• On average, how long does a customer have to wait.

The manual uses a block diagram notation to show how this is simulated - you can see this at the top of this page. The equivalent GPSS program looks like this:

       RELEASE    3          RELEASE THE BARBER
       TERMINATE  1          SHUT OFF THE RUN
       START      1          CARRY OUT THE SIMULATION

The text at the end of each line is a comment; starting a line with * means the rest of the line is a comment; we use this just to separate the two parts of the program as explained below.

GPSS works in units rather than absolute time, so we shall say that 1 time unit is equal to 1 minute. Programs can be read from top to bottom: the simulator runs by advancing the clock one time unit and working out where transactions are in the system.

The first line, SIMULATE, denotes the start of the code.

GENERATE 18,6 means generate a transaction - a barber shop customer - every 18 minutes ± 6 minutes.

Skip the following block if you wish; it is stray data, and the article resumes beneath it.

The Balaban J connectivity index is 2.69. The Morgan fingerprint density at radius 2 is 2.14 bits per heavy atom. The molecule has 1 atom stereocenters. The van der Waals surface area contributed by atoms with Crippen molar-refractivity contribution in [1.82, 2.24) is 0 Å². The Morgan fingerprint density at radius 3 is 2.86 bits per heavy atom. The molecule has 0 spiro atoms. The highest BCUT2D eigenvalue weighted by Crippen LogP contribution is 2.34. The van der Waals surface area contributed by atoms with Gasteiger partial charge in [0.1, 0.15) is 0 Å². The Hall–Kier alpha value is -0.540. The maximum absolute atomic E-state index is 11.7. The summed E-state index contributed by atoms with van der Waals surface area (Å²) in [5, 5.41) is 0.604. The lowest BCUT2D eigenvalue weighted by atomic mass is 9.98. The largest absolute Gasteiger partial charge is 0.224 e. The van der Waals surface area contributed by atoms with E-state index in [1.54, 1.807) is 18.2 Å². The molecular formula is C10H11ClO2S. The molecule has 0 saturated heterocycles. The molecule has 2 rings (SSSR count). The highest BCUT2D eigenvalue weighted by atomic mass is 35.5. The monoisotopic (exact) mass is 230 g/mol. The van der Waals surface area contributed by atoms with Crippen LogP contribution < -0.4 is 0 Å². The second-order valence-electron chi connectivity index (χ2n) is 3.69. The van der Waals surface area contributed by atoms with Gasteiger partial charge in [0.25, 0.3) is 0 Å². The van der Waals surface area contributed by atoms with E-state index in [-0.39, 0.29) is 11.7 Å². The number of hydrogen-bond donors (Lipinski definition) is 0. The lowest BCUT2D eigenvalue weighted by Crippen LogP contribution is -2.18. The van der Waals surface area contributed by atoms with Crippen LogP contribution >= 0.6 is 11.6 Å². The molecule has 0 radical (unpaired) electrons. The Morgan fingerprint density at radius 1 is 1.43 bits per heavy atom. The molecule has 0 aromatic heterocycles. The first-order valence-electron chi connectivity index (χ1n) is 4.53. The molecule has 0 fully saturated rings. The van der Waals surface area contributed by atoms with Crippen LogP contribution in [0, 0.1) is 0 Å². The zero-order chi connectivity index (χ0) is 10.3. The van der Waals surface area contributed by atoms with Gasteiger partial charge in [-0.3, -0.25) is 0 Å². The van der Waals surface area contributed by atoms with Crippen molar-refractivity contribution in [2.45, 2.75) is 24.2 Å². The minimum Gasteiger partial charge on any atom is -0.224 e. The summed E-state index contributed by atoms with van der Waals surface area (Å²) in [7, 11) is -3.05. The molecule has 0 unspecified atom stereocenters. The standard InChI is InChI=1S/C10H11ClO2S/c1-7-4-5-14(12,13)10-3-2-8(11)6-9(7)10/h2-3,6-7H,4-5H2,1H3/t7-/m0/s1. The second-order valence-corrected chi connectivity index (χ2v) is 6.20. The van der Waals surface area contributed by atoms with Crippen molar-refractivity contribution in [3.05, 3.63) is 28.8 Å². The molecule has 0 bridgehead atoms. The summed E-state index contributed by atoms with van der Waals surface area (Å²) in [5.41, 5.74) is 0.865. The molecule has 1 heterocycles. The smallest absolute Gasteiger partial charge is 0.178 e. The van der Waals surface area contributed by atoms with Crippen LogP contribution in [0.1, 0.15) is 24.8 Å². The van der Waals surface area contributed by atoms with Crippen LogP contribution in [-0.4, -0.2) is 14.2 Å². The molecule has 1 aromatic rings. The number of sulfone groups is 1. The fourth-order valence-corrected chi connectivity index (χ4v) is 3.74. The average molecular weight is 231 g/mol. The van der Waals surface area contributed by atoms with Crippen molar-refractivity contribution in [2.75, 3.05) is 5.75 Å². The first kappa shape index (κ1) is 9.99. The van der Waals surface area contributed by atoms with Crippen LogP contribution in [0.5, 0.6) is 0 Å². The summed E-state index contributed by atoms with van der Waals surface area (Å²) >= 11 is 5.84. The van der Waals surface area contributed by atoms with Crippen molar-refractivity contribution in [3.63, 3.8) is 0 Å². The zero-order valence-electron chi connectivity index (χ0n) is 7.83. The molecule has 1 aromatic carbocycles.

QUEUE 2 defines a queue with ID 2, denoting the queue where customers will wait.

SEIZE 3 defines a facility with ID 3. The facility is the barber and this line means if the barber is free, the next customer occupies the barber until released.

DEPART 2 says that the customer leaves the queue when occupying the barber.

ADVANCE 15,3 means that transactions in this state only move on after 15 minutes ± 3 minutes - modeling the time taken for a haircut. After that RELEASE 3 shows that the customer no longer occupies the barber and TERMINATE 0 ends the transaction, showing that the customer has left the shop.

That is all that is needed for the basic simulation, but if run like this it would never stop, as we have not modeled the 8 hour period the shop is open.

To do this we generate a new transaction with GENERATE 480, which means generate a transaction after 480 minutes, ie 8 hours. The next line, TERMINATE 1, stops the simulation after this transaction is generated.

With that done, the last two lines start the simulator and returns control to MTS when it is done.

Running the program using *GPSS

*GPSS takes the input file on scards and outputs to *sink* by default. Assuming the simulation defined above is stored in barb1.gpss, this is how it would look:

We start off with the program listing, where GPSS denotes which lines are components of the simulation with a block ID. So GENERATE 18,6 is on line 3 but is block 1.

$run *gpss scards=barb1.gpss